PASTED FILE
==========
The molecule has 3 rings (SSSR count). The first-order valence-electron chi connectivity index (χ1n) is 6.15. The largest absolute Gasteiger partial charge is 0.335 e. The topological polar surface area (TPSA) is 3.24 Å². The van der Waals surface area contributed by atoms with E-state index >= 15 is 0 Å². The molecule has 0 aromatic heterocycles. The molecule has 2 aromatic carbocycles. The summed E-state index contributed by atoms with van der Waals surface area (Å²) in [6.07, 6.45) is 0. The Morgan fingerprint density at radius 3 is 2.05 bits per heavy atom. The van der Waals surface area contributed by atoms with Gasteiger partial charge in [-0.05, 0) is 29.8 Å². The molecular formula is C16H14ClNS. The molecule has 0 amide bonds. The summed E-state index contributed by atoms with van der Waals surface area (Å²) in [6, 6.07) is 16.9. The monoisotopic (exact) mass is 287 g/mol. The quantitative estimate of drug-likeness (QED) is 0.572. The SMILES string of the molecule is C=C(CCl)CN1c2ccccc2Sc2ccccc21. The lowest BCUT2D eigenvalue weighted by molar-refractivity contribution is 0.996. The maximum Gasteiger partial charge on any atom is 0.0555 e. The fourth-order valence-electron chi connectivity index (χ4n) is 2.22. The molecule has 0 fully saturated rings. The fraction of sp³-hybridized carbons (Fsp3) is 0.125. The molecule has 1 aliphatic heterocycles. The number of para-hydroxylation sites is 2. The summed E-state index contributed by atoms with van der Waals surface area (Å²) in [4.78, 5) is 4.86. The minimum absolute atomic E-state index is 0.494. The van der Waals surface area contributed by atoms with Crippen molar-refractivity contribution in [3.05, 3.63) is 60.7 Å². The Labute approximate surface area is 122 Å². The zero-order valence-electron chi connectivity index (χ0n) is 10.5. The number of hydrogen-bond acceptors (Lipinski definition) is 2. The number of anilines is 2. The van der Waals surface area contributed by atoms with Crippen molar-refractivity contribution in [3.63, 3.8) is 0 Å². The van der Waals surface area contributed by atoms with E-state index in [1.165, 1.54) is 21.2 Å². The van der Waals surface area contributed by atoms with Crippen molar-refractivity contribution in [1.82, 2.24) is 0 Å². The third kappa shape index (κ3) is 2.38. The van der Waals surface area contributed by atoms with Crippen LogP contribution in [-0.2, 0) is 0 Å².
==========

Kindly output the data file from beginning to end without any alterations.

The molecule has 3 rings (SSSR count). The first-order valence-electron chi connectivity index (χ1n) is 6.15. The largest absolute Gasteiger partial charge is 0.335 e. The topological polar surface area (TPSA) is 3.24 Å². The van der Waals surface area contributed by atoms with E-state index >= 15 is 0 Å². The molecule has 0 aromatic heterocycles. The molecule has 2 aromatic carbocycles. The summed E-state index contributed by atoms with van der Waals surface area (Å²) in [6.07, 6.45) is 0. The Morgan fingerprint density at radius 3 is 2.05 bits per heavy atom. The van der Waals surface area contributed by atoms with Gasteiger partial charge in [-0.05, 0) is 29.8 Å². The molecular formula is C16H14ClNS. The molecule has 0 amide bonds. The summed E-state index contributed by atoms with van der Waals surface area (Å²) in [6, 6.07) is 16.9. The monoisotopic (exact) mass is 287 g/mol. The quantitative estimate of drug-likeness (QED) is 0.572. The SMILES string of the molecule is C=C(CCl)CN1c2ccccc2Sc2ccccc21. The lowest BCUT2D eigenvalue weighted by molar-refractivity contribution is 0.996. The maximum Gasteiger partial charge on any atom is 0.0555 e. The fourth-order valence-electron chi connectivity index (χ4n) is 2.22. The molecule has 0 fully saturated rings. The fraction of sp³-hybridized carbons (Fsp3) is 0.125. The molecule has 1 aliphatic heterocycles. The number of para-hydroxylation sites is 2. The summed E-state index contributed by atoms with van der Waals surface area (Å²) in [4.78, 5) is 4.86. The minimum absolute atomic E-state index is 0.494. The van der Waals surface area contributed by atoms with Crippen molar-refractivity contribution in [3.05, 3.63) is 60.7 Å². The Labute approximate surface area is 122 Å². The zero-order valence-electron chi connectivity index (χ0n) is 10.5. The number of hydrogen-bond acceptors (Lipinski definition) is 2. The number of anilines is 2. The van der Waals surface area contributed by atoms with Crippen molar-refractivity contribution in [3.63, 3.8) is 0 Å². The van der Waals surface area contributed by atoms with E-state index in [1.165, 1.54) is 21.2 Å². The van der Waals surface area contributed by atoms with Crippen molar-refractivity contribution in [1.82, 2.24) is 0 Å². The third kappa shape index (κ3) is 2.38. The van der Waals surface area contributed by atoms with Crippen LogP contribution in [-0.2, 0) is 0 Å².